I really enjoy the graphic qualities presented here. Essentially monochrome with a jolt of orange, this image has straight lines, curved lines, triangles, short lines, long lines, thick lines, thin lines, organic shapes, man-made shapes, dark tones, light tones, large blank area, and small detailed areas. It was fun to make the image even though I was being buffeted by very strong winds! I was shooting across a highway in order to get the composition I was after and got a lot of strange looks from people travelling by. It’s as if they have never seen someone with a camera on a tripod. I think they wouldn’t have even hardly glanced over my way if I had of been holding up my phone! 🙂
[ Olympus E-M5II, Olympus M.Zuiko 75mm f/1.8 ]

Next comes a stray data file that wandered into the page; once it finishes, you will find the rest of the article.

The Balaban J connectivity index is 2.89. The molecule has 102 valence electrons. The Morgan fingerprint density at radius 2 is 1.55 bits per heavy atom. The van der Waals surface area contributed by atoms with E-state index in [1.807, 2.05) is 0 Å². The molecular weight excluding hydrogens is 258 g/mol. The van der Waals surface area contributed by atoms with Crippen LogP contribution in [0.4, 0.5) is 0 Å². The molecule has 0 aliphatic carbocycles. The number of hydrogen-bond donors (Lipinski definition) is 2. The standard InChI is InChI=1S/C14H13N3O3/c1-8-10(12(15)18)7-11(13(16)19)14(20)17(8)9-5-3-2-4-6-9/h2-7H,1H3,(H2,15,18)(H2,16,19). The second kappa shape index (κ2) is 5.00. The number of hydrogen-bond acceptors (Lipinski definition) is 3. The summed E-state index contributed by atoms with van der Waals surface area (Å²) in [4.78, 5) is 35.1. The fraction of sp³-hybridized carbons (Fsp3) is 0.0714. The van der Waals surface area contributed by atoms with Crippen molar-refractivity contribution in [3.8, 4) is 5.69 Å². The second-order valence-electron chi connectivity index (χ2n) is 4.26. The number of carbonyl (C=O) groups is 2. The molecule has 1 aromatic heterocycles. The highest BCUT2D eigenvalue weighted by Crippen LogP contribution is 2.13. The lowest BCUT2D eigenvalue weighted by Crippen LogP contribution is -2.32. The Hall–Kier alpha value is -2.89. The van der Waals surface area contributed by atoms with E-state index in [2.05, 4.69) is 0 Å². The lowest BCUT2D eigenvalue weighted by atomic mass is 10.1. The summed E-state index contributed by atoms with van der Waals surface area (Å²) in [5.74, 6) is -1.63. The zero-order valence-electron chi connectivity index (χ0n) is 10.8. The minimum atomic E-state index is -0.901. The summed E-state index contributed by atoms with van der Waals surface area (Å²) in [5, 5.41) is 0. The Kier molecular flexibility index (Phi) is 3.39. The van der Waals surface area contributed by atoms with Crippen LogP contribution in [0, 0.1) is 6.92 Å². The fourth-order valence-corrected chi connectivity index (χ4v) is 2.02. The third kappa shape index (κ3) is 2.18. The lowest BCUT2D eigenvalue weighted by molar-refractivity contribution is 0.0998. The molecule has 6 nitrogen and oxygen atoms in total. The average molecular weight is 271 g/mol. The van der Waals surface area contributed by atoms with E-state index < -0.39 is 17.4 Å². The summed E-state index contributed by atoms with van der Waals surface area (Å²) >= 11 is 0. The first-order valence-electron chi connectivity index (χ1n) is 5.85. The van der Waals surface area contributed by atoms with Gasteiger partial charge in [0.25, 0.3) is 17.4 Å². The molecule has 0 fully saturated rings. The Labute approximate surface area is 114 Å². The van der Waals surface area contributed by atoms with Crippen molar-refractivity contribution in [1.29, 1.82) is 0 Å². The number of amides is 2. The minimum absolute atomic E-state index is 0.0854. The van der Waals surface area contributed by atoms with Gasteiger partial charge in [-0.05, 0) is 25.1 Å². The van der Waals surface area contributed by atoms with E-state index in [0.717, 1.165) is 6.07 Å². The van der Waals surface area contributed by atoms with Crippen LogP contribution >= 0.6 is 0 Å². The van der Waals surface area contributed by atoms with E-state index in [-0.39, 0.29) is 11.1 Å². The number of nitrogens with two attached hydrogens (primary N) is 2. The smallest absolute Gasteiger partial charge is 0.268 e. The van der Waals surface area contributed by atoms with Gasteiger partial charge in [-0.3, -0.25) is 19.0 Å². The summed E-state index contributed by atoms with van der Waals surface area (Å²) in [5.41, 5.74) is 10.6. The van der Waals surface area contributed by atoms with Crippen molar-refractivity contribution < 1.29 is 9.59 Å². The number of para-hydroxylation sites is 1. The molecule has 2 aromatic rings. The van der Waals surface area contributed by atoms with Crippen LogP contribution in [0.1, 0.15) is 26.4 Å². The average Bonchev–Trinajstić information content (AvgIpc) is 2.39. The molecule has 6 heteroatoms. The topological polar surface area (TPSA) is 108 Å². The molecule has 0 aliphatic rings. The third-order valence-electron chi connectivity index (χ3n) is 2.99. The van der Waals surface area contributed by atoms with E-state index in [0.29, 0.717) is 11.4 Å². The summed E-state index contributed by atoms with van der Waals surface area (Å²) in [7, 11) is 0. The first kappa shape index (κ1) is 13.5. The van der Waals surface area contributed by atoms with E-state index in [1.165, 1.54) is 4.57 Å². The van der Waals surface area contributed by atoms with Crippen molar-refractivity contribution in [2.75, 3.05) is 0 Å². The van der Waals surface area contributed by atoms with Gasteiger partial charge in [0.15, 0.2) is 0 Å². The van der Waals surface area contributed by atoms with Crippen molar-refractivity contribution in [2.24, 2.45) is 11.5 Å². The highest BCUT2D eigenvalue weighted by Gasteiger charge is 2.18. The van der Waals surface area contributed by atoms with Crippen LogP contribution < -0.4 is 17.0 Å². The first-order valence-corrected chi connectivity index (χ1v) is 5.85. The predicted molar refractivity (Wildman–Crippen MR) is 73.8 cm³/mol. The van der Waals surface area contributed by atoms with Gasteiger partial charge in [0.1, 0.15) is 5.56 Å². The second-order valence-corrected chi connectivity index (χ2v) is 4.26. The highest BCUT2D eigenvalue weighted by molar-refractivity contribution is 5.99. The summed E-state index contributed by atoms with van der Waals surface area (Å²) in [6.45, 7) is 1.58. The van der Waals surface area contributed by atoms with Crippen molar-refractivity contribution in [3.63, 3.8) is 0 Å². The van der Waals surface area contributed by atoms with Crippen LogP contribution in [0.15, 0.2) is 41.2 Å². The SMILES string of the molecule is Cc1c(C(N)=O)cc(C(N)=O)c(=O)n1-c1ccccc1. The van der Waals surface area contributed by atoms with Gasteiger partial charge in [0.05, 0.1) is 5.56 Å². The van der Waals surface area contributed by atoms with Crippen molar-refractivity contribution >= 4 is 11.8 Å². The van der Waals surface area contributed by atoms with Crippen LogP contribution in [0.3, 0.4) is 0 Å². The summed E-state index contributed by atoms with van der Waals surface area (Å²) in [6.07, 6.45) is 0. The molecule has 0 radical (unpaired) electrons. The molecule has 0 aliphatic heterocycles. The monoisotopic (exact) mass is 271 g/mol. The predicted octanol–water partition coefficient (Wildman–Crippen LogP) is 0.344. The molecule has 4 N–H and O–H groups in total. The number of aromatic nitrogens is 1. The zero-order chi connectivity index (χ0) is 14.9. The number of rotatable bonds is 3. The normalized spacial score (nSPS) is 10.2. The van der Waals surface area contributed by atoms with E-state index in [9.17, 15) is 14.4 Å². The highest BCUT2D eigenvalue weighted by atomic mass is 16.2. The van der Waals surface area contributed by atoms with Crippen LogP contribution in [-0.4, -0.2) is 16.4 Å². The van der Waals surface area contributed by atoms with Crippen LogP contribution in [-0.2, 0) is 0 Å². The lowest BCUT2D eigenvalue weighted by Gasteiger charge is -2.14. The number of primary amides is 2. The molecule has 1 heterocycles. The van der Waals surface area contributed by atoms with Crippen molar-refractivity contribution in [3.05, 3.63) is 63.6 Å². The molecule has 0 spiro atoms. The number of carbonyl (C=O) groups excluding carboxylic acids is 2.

Farming, and of course the ever present oil and gas, are the main industries that Kneehill County can boast about. Farming to me is a romantic occupation where you operate by the light of the day and the changing of the seasons. You get your hands dirty and you work hard, but there would be a huge sense of accomplishment for the work done. I’m sure it’s not an easy way to make a living, but there are worse jobs out there! I grew up surrounded by grain fields and to this day love harvest season. The lights of combines and grain trucks late into the night peering through the grain dust that hovers near the ground as the humidity gets thicker. The many meals that are eaten on the tailgates of pick-ups and in general the excitement and nervousness of getting the crops safely into granaries. The smells that go along with harvest are amazing just the same as the turning of the fields in spring. The smell of fresh turned soil is amazing and then that of a field of bright yellow canola. I recall, too, the many fields of flax looking like mirages of lakes with the beautiful blue flowers. I don’t see much flax anymore, at least not around central Alberta. I can recall some years back in southern Manitoba there was a lot of flax.